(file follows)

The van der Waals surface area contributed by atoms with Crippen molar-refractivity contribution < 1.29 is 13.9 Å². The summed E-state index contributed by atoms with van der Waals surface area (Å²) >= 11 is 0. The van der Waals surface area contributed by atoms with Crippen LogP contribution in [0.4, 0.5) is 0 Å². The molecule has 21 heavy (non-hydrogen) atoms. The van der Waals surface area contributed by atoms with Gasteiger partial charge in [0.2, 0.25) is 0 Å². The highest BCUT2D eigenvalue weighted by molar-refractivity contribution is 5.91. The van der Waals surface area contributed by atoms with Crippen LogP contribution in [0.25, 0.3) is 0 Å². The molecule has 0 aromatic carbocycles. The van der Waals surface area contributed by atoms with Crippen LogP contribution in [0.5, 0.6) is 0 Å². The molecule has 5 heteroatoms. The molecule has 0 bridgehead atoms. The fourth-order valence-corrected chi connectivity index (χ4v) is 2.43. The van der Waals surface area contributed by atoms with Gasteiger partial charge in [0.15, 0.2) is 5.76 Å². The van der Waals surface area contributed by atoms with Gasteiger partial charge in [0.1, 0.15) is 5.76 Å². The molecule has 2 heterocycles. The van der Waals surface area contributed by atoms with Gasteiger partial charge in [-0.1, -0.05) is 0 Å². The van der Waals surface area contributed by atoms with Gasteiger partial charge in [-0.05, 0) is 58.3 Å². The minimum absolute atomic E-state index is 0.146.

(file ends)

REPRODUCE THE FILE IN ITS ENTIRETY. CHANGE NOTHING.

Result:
The van der Waals surface area contributed by atoms with Crippen molar-refractivity contribution < 1.29 is 13.9 Å². The summed E-state index contributed by atoms with van der Waals surface area (Å²) >= 11 is 0. The van der Waals surface area contributed by atoms with Crippen LogP contribution in [0.4, 0.5) is 0 Å². The molecule has 21 heavy (non-hydrogen) atoms. The van der Waals surface area contributed by atoms with Gasteiger partial charge in [0.2, 0.25) is 0 Å². The highest BCUT2D eigenvalue weighted by molar-refractivity contribution is 5.91. The van der Waals surface area contributed by atoms with Crippen LogP contribution in [0.25, 0.3) is 0 Å². The molecule has 0 aromatic carbocycles. The van der Waals surface area contributed by atoms with Crippen LogP contribution in [0.5, 0.6) is 0 Å². The molecule has 5 heteroatoms. The molecule has 0 bridgehead atoms. The fourth-order valence-corrected chi connectivity index (χ4v) is 2.43. The van der Waals surface area contributed by atoms with Gasteiger partial charge in [0.15, 0.2) is 5.76 Å². The van der Waals surface area contributed by atoms with Gasteiger partial charge in [0.1, 0.15) is 5.76 Å². The molecule has 2 heterocycles. The van der Waals surface area contributed by atoms with Gasteiger partial charge in [-0.1, -0.05) is 0 Å². The van der Waals surface area contributed by atoms with Gasteiger partial charge in [-0.05, 0) is 58.3 Å². The minimum absolute atomic E-state index is 0.146.